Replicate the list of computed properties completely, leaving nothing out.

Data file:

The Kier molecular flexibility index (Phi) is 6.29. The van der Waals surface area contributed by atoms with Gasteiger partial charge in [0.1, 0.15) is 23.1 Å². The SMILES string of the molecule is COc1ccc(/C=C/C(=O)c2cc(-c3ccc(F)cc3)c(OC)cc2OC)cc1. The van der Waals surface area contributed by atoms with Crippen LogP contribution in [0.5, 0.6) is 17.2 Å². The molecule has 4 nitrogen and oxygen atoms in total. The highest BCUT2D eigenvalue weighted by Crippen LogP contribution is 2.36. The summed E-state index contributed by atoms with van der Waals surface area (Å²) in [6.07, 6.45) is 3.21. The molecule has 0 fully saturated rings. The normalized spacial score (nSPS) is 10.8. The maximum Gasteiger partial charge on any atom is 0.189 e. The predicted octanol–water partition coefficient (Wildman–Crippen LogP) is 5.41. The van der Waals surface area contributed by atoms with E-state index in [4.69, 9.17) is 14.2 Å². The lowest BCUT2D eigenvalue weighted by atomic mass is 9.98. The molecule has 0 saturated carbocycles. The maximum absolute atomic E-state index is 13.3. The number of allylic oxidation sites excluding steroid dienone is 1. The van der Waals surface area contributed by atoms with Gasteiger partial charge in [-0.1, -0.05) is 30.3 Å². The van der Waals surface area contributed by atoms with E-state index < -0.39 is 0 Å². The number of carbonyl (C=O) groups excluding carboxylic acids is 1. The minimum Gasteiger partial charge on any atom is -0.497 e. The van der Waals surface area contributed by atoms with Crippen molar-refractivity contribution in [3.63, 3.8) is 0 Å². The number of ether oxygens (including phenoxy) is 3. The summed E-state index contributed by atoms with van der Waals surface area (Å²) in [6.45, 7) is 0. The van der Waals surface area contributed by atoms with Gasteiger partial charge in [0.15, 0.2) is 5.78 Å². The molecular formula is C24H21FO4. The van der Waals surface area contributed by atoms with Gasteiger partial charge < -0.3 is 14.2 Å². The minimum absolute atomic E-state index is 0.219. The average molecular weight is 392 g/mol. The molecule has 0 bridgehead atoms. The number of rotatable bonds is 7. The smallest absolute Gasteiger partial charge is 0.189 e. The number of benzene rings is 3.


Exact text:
The Kier molecular flexibility index (Phi) is 6.29. The van der Waals surface area contributed by atoms with Gasteiger partial charge in [0.1, 0.15) is 23.1 Å². The SMILES string of the molecule is COc1ccc(/C=C/C(=O)c2cc(-c3ccc(F)cc3)c(OC)cc2OC)cc1. The van der Waals surface area contributed by atoms with Crippen LogP contribution in [0.5, 0.6) is 17.2 Å². The molecule has 4 nitrogen and oxygen atoms in total. The highest BCUT2D eigenvalue weighted by Crippen LogP contribution is 2.36. The summed E-state index contributed by atoms with van der Waals surface area (Å²) in [6.07, 6.45) is 3.21. The molecule has 0 fully saturated rings. The normalized spacial score (nSPS) is 10.8. The maximum Gasteiger partial charge on any atom is 0.189 e. The predicted octanol–water partition coefficient (Wildman–Crippen LogP) is 5.41. The van der Waals surface area contributed by atoms with E-state index in [4.69, 9.17) is 14.2 Å². The lowest BCUT2D eigenvalue weighted by atomic mass is 9.98. The molecule has 0 saturated carbocycles. The maximum absolute atomic E-state index is 13.3. The number of allylic oxidation sites excluding steroid dienone is 1. The van der Waals surface area contributed by atoms with Gasteiger partial charge in [-0.1, -0.05) is 30.3 Å². The van der Waals surface area contributed by atoms with E-state index < -0.39 is 0 Å². The number of carbonyl (C=O) groups excluding carboxylic acids is 1. The minimum Gasteiger partial charge on any atom is -0.497 e. The van der Waals surface area contributed by atoms with Crippen molar-refractivity contribution in [3.63, 3.8) is 0 Å². The number of ether oxygens (including phenoxy) is 3. The summed E-state index contributed by atoms with van der Waals surface area (Å²) in [6.45, 7) is 0. The van der Waals surface area contributed by atoms with Gasteiger partial charge in [0.15, 0.2) is 5.78 Å². The molecular formula is C24H21FO4. The van der Waals surface area contributed by atoms with Gasteiger partial charge < -0.3 is 14.2 Å². The minimum absolute atomic E-state index is 0.219. The average molecular weight is 392 g/mol. The molecule has 0 bridgehead atoms. The number of rotatable bonds is 7. The smallest absolute Gasteiger partial charge is 0.189 e. The number of benzene rings is 3.